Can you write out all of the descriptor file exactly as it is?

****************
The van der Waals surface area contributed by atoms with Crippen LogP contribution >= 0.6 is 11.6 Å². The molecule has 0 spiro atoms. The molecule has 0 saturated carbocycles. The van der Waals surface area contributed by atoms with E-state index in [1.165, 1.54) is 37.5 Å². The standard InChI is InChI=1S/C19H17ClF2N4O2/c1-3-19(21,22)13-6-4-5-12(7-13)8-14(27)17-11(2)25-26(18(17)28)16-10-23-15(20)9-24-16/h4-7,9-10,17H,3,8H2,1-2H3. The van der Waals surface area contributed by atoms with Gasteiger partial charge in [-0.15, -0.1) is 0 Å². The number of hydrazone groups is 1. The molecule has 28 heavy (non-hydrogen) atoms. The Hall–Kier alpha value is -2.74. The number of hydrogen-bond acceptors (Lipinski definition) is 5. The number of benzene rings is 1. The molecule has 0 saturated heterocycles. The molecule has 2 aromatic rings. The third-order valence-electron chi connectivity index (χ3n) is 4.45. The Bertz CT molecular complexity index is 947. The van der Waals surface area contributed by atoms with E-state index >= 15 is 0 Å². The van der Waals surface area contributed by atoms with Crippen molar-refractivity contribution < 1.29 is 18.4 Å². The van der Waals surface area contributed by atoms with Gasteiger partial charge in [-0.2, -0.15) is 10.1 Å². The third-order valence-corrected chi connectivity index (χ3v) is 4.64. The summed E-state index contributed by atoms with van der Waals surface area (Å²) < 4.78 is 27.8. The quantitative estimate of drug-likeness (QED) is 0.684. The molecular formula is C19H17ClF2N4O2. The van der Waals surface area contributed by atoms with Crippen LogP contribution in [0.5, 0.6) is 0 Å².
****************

The van der Waals surface area contributed by atoms with Crippen LogP contribution >= 0.6 is 11.6 Å². The molecule has 0 spiro atoms. The molecule has 0 saturated carbocycles. The van der Waals surface area contributed by atoms with E-state index in [1.165, 1.54) is 37.5 Å². The standard InChI is InChI=1S/C19H17ClF2N4O2/c1-3-19(21,22)13-6-4-5-12(7-13)8-14(27)17-11(2)25-26(18(17)28)16-10-23-15(20)9-24-16/h4-7,9-10,17H,3,8H2,1-2H3. The van der Waals surface area contributed by atoms with Gasteiger partial charge in [-0.15, -0.1) is 0 Å². The number of hydrazone groups is 1. The molecule has 28 heavy (non-hydrogen) atoms. The Hall–Kier alpha value is -2.74. The number of hydrogen-bond acceptors (Lipinski definition) is 5. The number of benzene rings is 1. The molecule has 0 saturated heterocycles. The molecule has 2 aromatic rings. The third-order valence-electron chi connectivity index (χ3n) is 4.45. The Bertz CT molecular complexity index is 947. The van der Waals surface area contributed by atoms with E-state index >= 15 is 0 Å². The van der Waals surface area contributed by atoms with Crippen molar-refractivity contribution < 1.29 is 18.4 Å². The van der Waals surface area contributed by atoms with Gasteiger partial charge in [-0.2, -0.15) is 10.1 Å². The third-order valence-corrected chi connectivity index (χ3v) is 4.64. The summed E-state index contributed by atoms with van der Waals surface area (Å²) < 4.78 is 27.8. The quantitative estimate of drug-likeness (QED) is 0.684. The molecular formula is C19H17ClF2N4O2. The van der Waals surface area contributed by atoms with Crippen LogP contribution in [0.5, 0.6) is 0 Å².